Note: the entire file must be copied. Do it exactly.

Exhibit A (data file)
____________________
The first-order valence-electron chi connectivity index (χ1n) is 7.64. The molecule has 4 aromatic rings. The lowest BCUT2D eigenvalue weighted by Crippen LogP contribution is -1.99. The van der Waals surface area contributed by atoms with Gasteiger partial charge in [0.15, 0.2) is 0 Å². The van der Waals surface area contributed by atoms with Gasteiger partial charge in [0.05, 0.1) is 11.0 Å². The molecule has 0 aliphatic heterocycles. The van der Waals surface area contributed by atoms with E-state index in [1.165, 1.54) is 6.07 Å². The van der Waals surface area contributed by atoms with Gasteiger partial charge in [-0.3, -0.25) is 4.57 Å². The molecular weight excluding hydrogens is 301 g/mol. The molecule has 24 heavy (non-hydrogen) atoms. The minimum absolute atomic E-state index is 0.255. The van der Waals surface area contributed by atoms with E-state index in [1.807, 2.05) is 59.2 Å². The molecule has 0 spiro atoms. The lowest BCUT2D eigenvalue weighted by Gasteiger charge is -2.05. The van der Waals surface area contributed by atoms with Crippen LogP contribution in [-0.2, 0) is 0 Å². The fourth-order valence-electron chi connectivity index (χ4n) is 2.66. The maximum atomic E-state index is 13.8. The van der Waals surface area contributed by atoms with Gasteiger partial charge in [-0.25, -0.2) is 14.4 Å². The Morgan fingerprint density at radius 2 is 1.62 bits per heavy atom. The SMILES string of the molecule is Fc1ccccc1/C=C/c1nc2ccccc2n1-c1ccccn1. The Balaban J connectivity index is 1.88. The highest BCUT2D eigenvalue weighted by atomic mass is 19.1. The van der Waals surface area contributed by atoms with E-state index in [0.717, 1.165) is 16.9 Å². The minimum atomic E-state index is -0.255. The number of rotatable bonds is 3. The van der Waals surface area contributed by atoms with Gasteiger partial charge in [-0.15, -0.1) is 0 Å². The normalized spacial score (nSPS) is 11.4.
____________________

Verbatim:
The first-order valence-electron chi connectivity index (χ1n) is 7.64. The molecule has 4 aromatic rings. The lowest BCUT2D eigenvalue weighted by Crippen LogP contribution is -1.99. The van der Waals surface area contributed by atoms with Gasteiger partial charge in [0.15, 0.2) is 0 Å². The van der Waals surface area contributed by atoms with Gasteiger partial charge in [0.05, 0.1) is 11.0 Å². The molecule has 0 aliphatic heterocycles. The van der Waals surface area contributed by atoms with E-state index in [1.165, 1.54) is 6.07 Å². The van der Waals surface area contributed by atoms with Gasteiger partial charge in [-0.3, -0.25) is 4.57 Å². The molecular weight excluding hydrogens is 301 g/mol. The molecule has 24 heavy (non-hydrogen) atoms. The minimum absolute atomic E-state index is 0.255. The van der Waals surface area contributed by atoms with E-state index in [1.807, 2.05) is 59.2 Å². The molecule has 0 spiro atoms. The lowest BCUT2D eigenvalue weighted by Gasteiger charge is -2.05. The van der Waals surface area contributed by atoms with Crippen LogP contribution in [-0.2, 0) is 0 Å². The fourth-order valence-electron chi connectivity index (χ4n) is 2.66. The maximum atomic E-state index is 13.8. The van der Waals surface area contributed by atoms with Gasteiger partial charge in [-0.25, -0.2) is 14.4 Å². The Morgan fingerprint density at radius 2 is 1.62 bits per heavy atom. The SMILES string of the molecule is Fc1ccccc1/C=C/c1nc2ccccc2n1-c1ccccn1. The Balaban J connectivity index is 1.88. The highest BCUT2D eigenvalue weighted by atomic mass is 19.1. The van der Waals surface area contributed by atoms with E-state index in [0.717, 1.165) is 16.9 Å². The minimum atomic E-state index is -0.255. The number of rotatable bonds is 3. The van der Waals surface area contributed by atoms with Gasteiger partial charge in [-0.15, -0.1) is 0 Å². The normalized spacial score (nSPS) is 11.4.